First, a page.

A hash chain in a dynamic table stores elements using key value pairs (in the same way that a hash chain does in a basic hash table). The first n bits of the keys in a hash chain are identical, where n is the number of bits required to locate the hash chain. The remaining bits are arbitrary. Using the example in the previous paragraph, the elements of a hash chain that is a child of the directory with 256 children have hash keys that are identical in the first 18 bits.
When a hash chain with unused bits overflows, it is split into two. This may require creating a subdirectory with two children or doubling the size of the hash chain's parent directory. In either case, another bit from the hash key is introduced for indexing. This bit is used to divide the elements of the old chain into the two new chains. If the hash chain has no unused bits for indexing, the chain grows as needed. This growth occurs only if many elements are inserted with identical hash keys.


Cache Hash Tables


Cache tables have two classes of entries: permanent and temporary. Each bucket in the table has 4 entries reserved as temporary, followed by a pointer to a variablesized chain.
Permanent entries, as designated by the way they are inserted, are stored exclusively in the variablesized chain, which can grow as needed.
Temporary entries are inserted in the normal way you would include a value in a basic hash table or remember table. These are hashed to identify the bucket in which they are to be stored. The existing entries in that bucket are pushed right by one, and the new entry is put in the leading, ''mostrecent'' spot. Reinserting an expression will cause it to be promoted to the ''mostrecent'' spot. Inserting a fifth element that hashes to the same bucket will cause the least recently inserted temporary element to be removed from the table.
The maximum size of the cache table can be specified at creation time. Because cache tables have a maximum size, and because as new elements are added old ones may be removed, the cache table does not grow continuously as values are added. When used as a remember table, they are useful for temporarily storing elements that were recently computed, and likely to be needed again. Over time, as more elements are inserted, the old elements will be discarded.
Cache tables can be created by using the Cache command, or as a remember table in a procedure with the cache option specified. The advantage of using a cache table over standard remember tables is that a cache table has a maximum size. This means that a cache table does not act as a memory trap, storing a large number of values that cannot be reclaimed by the garbage collector. As cache tables allow permanent elements to be added, they can be used in procedures that cannot use option system remember tables.


The Simplification Table


The most important table maintained by the Maple kernel is the simplification table. All simplified expressions and subexpressions are stored in the simplification table. The main purpose of this table is to ensure that simplified expressions have a unique instance in memory. Every expression which is entered into Maple or generated internally is checked against the simplification table. If it is found in the simplification table, the new expression is discarded and the old one (the one in the simplification table) is used. This task is done by the simplifier, which recursively simplifies (applies all the basic simplification rules) and checks against the table. The garbage collector deletes the entries in the simplification table that cannot be reached from a global name or from a live local variable.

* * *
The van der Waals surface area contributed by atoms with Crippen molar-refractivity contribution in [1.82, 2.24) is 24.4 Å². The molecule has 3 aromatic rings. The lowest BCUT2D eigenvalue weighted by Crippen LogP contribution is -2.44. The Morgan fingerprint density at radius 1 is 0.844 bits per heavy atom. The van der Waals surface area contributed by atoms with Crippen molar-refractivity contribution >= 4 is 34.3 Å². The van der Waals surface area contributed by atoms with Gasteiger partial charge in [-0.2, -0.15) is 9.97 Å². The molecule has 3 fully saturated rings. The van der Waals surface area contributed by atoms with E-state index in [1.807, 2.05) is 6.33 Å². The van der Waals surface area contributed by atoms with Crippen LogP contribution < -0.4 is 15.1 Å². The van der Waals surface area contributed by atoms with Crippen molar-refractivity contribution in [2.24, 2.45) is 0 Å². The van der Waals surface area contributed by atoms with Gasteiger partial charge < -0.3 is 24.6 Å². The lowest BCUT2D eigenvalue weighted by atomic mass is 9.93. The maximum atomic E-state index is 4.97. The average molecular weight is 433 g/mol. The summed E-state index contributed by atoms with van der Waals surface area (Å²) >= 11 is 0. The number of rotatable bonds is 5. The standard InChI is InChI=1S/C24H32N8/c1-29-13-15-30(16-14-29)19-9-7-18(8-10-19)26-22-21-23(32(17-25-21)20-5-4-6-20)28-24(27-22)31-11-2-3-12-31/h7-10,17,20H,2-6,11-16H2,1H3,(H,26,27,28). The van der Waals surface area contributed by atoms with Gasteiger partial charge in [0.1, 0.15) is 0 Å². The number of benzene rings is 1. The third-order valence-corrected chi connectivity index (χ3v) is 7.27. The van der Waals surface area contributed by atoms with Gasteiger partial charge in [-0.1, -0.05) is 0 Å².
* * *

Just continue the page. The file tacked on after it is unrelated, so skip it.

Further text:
The task of checking for equivalent expressions within thousands of subexpressions would not be feasible if it were not done with the aid of hashing. Every expression is entered in the simplification table using its signature as a key. The signature of an expression is a hashing function itself, with one important attribute: signatures of trivially equivalent expressions are equal. For example, the signatures of the expressions a+b+c and c+a+b are identical; the signatures of a*b and b*a are also identical. If the signatures of two expressions disagree, the expressions cannot be equal at the basic level of simplification.
In Maple 13, the use of the basic and dynamic hash tables as the data structure behind the simplification table was phased out in favor of a new structure that worked better in a multithreaded environment. In particular, the new table guarantees atomic inserts. This removed the need for locking, and, because the simplification table is used so often, greatly improved performance when running many threads.
Searching for an expression in the simplification table is done by:
•

Simplifying recursively all of its components

•

Applying the basic simplification rules

•

Computing its signature and searching for this signature in the table

If the signature is found, then a full comparison is performed (taking into account that additions and multiplications are commutative) to verify that it is the same expression. If the expression is found, the one in the table is used and the searched one is discarded. A full comparison of expressions has to be performed only when there is a collision of signatures.
Since simplified expressions are guaranteed to have a unique occurrence, it is possible to test for equality of simplified expressions using a single pointer comparison. Unique representation of identical expressions is significant for the efficiency of tables, and therefore the remember option. Also, since the relative order of objects is preserved during garbage collection, sequences of objects can be ordered by machine address. For example, sets containing mutable objects are represented this way. The set operations, such as union or intersection, can be done in linear time by merging sorted sequences. Sorting by machine address is also available by using the sort command.